— Joanna MacGregor British musician 1959
The Express on Sunday, 06/01/2002
— David Levithan, kniha Every Day
Zdroj: Every Day
— Albert Schweitzer French-German physician, theologian, musician and philosopher 1875 - 1965
Varianta: Happiness is nothing more than good health and a bad memory.
„We want people to have their heart broken and think about themselves, but enjoy this experience of this strong love story...But it’s also about the memory of a love story. It’s a lot about the present, the rise of desire, but it’s also about what’s left of a love story. What’s the memory of a love story. There’s these two timelines that sometimes are contiguous, contaminating one another. We are trying to propose another politic of love where it’s not about possession or donation or eternal love or death or eternity or whatever. It’s more about love as a dynamic that can only grow.“
— Céline Sciamma French director and screenwriter 1978
On the type of love story she was drawn to portray in “‘Portrait of a Lady on Fire’ Filmmaker Céline Sciamma Is Trying to Break Your Heart” https://www.indiewire.com/2019/12/portrait-of-a-lady-on-fire-filmmaker-celine-sciamma-interview-1202193537/ in IndieWire (2019 Dec 05)
— Frédéric Chopin Polish composer 1810 - 1849
Murmured by Chopin on his death-bed.
Zdroj: The opera reader, Biancolli, 1953, p. 271
— William McFee American writer 1881 - 1966
Kontext: "And what are those things at all?" demands my companion, diverted for a moment from the flowers. She nods towards a mass of dull-green affairs piled on mats or being lifted from big vans. She is a Cockney and displays surprise when she is told those things are bananas. She shrugs and turns again to the musk-roses, and forgets. But to me, as the harsh, penetrating odor of the green fruit cuts across the heavy perfume of the flowers, comes a picture of the farms in distant Colombia or perhaps Costa Rica. There is nothing like an odor to stir memories.
— George Santayana 20th-century Spanish-American philosopher associated with Pragmatism 1863 - 1952
Zdroj: The Life of Reason: The Phases of Human Progress (1905-1906), Vol. V, Reason in Science, Ch. 2 "History"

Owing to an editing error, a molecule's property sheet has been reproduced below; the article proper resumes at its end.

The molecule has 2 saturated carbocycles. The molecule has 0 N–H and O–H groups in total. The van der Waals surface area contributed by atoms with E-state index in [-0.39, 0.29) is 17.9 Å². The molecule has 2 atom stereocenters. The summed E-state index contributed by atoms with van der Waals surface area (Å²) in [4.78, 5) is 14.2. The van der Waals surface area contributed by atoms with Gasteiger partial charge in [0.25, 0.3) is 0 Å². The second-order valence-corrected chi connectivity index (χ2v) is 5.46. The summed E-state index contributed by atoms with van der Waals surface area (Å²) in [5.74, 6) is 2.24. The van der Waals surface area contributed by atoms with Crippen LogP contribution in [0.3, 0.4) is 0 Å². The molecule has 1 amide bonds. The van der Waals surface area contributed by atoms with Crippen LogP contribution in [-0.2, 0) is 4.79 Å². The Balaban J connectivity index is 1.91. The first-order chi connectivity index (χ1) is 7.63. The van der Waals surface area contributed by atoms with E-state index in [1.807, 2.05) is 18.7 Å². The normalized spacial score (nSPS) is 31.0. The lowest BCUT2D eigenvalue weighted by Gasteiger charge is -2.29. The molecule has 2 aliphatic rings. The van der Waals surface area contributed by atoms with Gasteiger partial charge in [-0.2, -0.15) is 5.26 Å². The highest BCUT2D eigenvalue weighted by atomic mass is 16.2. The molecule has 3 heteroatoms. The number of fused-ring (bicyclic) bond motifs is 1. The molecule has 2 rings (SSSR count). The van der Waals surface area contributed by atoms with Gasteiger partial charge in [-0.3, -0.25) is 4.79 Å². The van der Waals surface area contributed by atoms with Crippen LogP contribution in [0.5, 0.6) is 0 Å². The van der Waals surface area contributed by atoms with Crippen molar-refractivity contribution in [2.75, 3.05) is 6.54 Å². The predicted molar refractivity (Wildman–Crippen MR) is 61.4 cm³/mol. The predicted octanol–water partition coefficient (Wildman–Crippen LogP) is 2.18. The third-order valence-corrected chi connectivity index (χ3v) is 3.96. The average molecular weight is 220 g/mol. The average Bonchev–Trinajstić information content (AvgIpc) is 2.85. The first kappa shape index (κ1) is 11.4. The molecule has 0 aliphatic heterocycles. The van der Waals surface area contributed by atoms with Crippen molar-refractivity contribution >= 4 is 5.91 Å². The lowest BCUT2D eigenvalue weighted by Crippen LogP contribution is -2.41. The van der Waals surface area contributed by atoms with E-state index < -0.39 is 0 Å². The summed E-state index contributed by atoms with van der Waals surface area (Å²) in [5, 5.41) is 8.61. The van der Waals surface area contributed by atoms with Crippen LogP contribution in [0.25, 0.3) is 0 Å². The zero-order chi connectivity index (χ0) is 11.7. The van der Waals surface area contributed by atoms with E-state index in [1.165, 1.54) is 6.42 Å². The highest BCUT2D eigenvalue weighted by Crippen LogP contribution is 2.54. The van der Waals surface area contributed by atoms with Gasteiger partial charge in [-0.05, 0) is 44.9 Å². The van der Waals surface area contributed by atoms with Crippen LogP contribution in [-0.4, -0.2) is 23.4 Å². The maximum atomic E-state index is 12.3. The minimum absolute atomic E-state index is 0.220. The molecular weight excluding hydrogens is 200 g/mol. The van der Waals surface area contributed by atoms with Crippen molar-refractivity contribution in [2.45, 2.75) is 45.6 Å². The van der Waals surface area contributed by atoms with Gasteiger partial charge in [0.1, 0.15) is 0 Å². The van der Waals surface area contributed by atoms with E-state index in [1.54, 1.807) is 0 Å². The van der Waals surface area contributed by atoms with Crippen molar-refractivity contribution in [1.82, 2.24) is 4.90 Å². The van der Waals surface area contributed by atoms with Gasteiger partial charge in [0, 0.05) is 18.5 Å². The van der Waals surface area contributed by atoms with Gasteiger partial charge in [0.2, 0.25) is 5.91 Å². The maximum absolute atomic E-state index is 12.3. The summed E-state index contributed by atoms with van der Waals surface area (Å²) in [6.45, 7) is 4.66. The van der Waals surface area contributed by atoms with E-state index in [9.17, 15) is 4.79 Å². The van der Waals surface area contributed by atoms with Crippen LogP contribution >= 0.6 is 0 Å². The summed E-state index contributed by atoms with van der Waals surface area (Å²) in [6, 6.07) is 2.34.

Kontext: History is nothing but assisted and recorded memory. It might almost be said to be no science at all, if memory and faith in memory were not what science necessarily rest on. In order to sift evidence we must rely on some witness, and we must trust experience before we proceed to expand it. The line between what is known scientifically and what has to be assumed in order to support knowledge is impossible to draw. Memory itself is an internal rumour; and when to this hearsay within the mind we add the falsified echoes that reach us from others, we have but a shifting and unseizable basis to build upon. The picture we frame of the past changes continually and grows every day less similar to the original experience which it purports to describe.
„Thinking about one memory tends to activate other memories. …If you are trying to retrieve a particular memory, the flood of memories can cause competition… leaving you with a traffic jam of neural nodes… leaving you with nothing.“
— Daniel Levitin, kniha The Organized Mind
The Organized Mind (2014)
— Geoffrey Hill English poet and professor 1932 - 2016
Author note to his Collected Poems 1985.
— Italo Calvino, kniha Invisible Cities
Zdroj: Invisible Cities
— Vera Nazarian American writer 1966
Zdroj: Dreams of the Compass Rose
„All that we can remember is almost nothing. Memory is greater than we are, but memory is living and mortal as well.“
— Henri Barbusse French novelist 1873 - 1935
Light (1919), Ch. XXIII - Face To Face